Lagerbier! We've long enjoyed making lagers here at Breakside. Whether it be our Pilsner, or one of the many award-winning lagers that we brew at our pubs, these beers are universally loved by our brewers, and for good reason: they are refreshing, smooth, drinkable, clean, and complex. We're excited to see that our customers are enjoying these styles more and more each year. Yes, we do believe that craft lager is finally ready to have a moment! For the next release in our series of rotating lagers, we head south to Texas, home to some of the best lager breweries in the world. Low Places is our homage to Shiner Bock-- the unflaggingly popular and peculiar amber lager that won over the hearts of Texans. This is an idiosyncratic amber beer, low alcohol and sessionable, with a light tough of caramel and cocoa. It's lower octane than most American amber lagers and a little hoppier than most American dark lagers. This beer doesn't fall into any particular category or style, but seriously, don't think too hard about this one. It's meant to lubricate the conversation, not be the focus of it. We think you'll find that Low Places strikes the perfect balance of satiating and refreshing, ideal for lifting your spirits through a rainy PNW winter.

    light caramel, toasty, sweet and smooth

    • 4.8 ABV
    • 18 IBU
    • Kegs,Cans
  • Turtle Time

    Turtle Time is inspired by the traditional kriek beers of Belgium's Pajottenland and Zenne Valley. We blended a cohort of 8 casks that had aged for over two years in retired wine barrels and then let the beer slowly referment on over a half-ton of tart cherries. The fruiting on this beer is extreme compared to our other sour ales, but the heavy hand with cherries is a trick that we picked up on our travels in Belgium, where using upwards of 3 lbs of fruit per gallon of beer is essential to get the full expression of stone fruit flavor, color, and complexity! This beer underwent a final fermentation in the bottle to lock in its scrubbing efferves- cence and a prickly, drying minerality. In terms of yeast expression, this beer showcas- es a wide range of Brettanomyces character with a refined balance of phenolic and feral elements. The confluence of Brett, alcohol, and cherry here leans rich despite the low residual sugar, and it is reminiscent of some of our favorite Flanders-style sour beers even though it is much lighter malt-wise than most beers in that vein.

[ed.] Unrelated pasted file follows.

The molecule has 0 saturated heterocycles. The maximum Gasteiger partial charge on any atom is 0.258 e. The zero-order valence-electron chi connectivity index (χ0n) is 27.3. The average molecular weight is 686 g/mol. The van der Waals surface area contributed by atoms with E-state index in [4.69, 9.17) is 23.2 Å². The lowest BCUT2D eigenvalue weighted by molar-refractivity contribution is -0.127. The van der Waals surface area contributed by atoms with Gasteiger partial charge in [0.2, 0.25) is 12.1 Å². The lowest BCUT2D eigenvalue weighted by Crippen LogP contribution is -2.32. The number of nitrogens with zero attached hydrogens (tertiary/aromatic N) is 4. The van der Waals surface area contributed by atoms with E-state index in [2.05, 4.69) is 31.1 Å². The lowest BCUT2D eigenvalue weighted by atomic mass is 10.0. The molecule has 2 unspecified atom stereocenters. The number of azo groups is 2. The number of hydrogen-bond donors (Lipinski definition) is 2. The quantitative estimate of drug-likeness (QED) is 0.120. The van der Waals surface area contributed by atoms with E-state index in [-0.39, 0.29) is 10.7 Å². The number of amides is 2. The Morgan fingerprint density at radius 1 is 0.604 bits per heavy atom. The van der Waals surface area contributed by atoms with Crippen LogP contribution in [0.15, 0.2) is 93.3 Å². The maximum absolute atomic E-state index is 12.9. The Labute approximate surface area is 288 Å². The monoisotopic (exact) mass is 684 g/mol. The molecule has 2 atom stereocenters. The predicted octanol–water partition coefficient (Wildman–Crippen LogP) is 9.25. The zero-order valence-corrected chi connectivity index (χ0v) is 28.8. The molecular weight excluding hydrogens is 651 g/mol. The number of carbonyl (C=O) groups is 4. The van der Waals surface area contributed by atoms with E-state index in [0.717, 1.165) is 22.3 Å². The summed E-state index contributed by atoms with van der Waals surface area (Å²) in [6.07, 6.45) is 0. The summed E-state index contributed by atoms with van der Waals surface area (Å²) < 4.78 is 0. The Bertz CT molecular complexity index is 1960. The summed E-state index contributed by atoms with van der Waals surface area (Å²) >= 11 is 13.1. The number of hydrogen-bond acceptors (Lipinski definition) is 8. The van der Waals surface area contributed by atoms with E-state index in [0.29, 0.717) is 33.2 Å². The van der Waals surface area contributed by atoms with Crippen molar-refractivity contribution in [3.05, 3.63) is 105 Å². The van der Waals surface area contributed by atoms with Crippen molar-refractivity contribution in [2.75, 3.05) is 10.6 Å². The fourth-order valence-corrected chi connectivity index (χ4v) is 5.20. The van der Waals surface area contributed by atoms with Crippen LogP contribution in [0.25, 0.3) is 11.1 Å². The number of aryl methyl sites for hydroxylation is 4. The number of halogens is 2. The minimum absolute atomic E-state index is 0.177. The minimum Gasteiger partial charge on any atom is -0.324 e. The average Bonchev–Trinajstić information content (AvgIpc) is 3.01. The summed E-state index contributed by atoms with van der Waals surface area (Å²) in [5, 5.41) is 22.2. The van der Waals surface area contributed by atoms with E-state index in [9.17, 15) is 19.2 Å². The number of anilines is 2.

• 9% ABV
    • 7 IBU
  • Pause for Effect

    Pause for Effect is our barrel-aged sour ale aged on nearly two pounds of fresh apricots per gallon of beer. This beer is a blend of 9 casks from three different batches in our wood cellar. All three batches date to early 2019, making this release of Pause for Effect one our most long-aged blends. One of the three component beers was fermented in neutral oak with no microbes added, only the resident cultures in the barrels fermented this portion of the beer.

    Juicy Apricot, Fruit Loops, Summer Orchard

    • 6.7 ABV
    • 9 IBU
  • Wanderjack

    How would you design a new West Coast style IPA in 2020 if you were opening a brewery? How can we make an IPA that captures the direction that the style is heading? The beer that came out of that thought experiment is filled with three of the fruitiest hops around. The bitterness is modest, the malt bill is extremely lean.  This is our take on an IPA for the new decade.

    Resi, Blueberry, Tropical, Tangerine

    • 7.1 ABV
    • 63 IBU
    • Kegs,Cans

Our Beers


Breakside Brewery opened in 2010 in Northeast Portland as a restaurant and pub brewery and has grown to be a highly regarded regional brewery producing 30,000 barrels annually. The brewery is known for its broad portfolio of award-winning, innovative beers. In 2013, Breakside expanded operations to Milwaukie, OR with a production facility and taproom capable of producing 40,000 barrels of beer per year. The brewery opened its third location in 2017— a lively brewpub in the Slabtown district of Northwest Portland and a fourth location in 2021 in Lake Oswego. In 2019, Breakside became one of only a handful of employee-owned breweries in the country.

In addition to winning many national, international, and regional awards for its beers, Breakside was named Brewery of the Year in 2017 and 2019, 2020, 2021 and 2022 at the Oregon Beer Awards and the 2018 Best of Craft Beer Awards. Breakside sells beer on draft and in package in Oregon, Washington, Hawaii, Arizona, Colorado, Idaho, Montana, Alaska, Northern California, British Columbia, Alberta and Japan.